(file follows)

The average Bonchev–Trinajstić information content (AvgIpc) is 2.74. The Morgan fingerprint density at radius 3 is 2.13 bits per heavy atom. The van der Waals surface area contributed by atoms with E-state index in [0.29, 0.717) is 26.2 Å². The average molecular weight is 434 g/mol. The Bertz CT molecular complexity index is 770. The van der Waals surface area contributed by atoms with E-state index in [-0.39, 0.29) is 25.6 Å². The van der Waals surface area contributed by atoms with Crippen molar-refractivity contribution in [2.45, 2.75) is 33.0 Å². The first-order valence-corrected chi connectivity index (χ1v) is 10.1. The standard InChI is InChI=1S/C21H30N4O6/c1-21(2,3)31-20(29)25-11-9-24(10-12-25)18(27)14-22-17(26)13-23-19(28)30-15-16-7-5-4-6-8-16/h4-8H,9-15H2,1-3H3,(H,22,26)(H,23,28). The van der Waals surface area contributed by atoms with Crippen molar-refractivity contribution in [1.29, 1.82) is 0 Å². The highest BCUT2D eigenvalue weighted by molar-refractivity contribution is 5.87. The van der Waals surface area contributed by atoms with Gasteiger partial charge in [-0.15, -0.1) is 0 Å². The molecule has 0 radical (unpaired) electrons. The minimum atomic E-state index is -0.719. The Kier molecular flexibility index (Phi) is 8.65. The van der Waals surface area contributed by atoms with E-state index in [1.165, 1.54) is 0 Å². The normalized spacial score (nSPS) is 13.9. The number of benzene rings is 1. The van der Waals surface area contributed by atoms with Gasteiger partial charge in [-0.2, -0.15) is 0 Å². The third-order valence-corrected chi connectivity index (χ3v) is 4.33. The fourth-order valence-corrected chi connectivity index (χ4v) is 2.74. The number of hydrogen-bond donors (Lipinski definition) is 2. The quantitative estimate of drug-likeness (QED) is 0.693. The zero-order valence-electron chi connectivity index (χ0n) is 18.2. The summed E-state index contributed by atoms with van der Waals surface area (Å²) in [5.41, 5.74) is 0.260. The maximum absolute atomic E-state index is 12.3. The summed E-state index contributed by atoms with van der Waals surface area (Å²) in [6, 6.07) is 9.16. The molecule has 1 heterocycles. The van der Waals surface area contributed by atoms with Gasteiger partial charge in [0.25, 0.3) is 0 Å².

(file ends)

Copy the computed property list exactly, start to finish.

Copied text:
The average Bonchev–Trinajstić information content (AvgIpc) is 2.74. The Morgan fingerprint density at radius 3 is 2.13 bits per heavy atom. The van der Waals surface area contributed by atoms with E-state index in [0.29, 0.717) is 26.2 Å². The average molecular weight is 434 g/mol. The Bertz CT molecular complexity index is 770. The van der Waals surface area contributed by atoms with E-state index in [-0.39, 0.29) is 25.6 Å². The van der Waals surface area contributed by atoms with Crippen molar-refractivity contribution in [2.45, 2.75) is 33.0 Å². The first-order valence-corrected chi connectivity index (χ1v) is 10.1. The standard InChI is InChI=1S/C21H30N4O6/c1-21(2,3)31-20(29)25-11-9-24(10-12-25)18(27)14-22-17(26)13-23-19(28)30-15-16-7-5-4-6-8-16/h4-8H,9-15H2,1-3H3,(H,22,26)(H,23,28). The van der Waals surface area contributed by atoms with Crippen molar-refractivity contribution in [1.29, 1.82) is 0 Å². The highest BCUT2D eigenvalue weighted by molar-refractivity contribution is 5.87. The van der Waals surface area contributed by atoms with Gasteiger partial charge in [-0.15, -0.1) is 0 Å². The molecule has 0 radical (unpaired) electrons. The minimum atomic E-state index is -0.719. The Kier molecular flexibility index (Phi) is 8.65. The van der Waals surface area contributed by atoms with E-state index in [1.165, 1.54) is 0 Å². The normalized spacial score (nSPS) is 13.9. The number of benzene rings is 1. The van der Waals surface area contributed by atoms with Gasteiger partial charge in [-0.2, -0.15) is 0 Å². The third-order valence-corrected chi connectivity index (χ3v) is 4.33. The fourth-order valence-corrected chi connectivity index (χ4v) is 2.74. The number of hydrogen-bond donors (Lipinski definition) is 2. The quantitative estimate of drug-likeness (QED) is 0.693. The zero-order valence-electron chi connectivity index (χ0n) is 18.2. The summed E-state index contributed by atoms with van der Waals surface area (Å²) in [5.41, 5.74) is 0.260. The maximum absolute atomic E-state index is 12.3. The summed E-state index contributed by atoms with van der Waals surface area (Å²) in [6, 6.07) is 9.16. The molecule has 1 heterocycles. The van der Waals surface area contributed by atoms with Gasteiger partial charge in [0.25, 0.3) is 0 Å².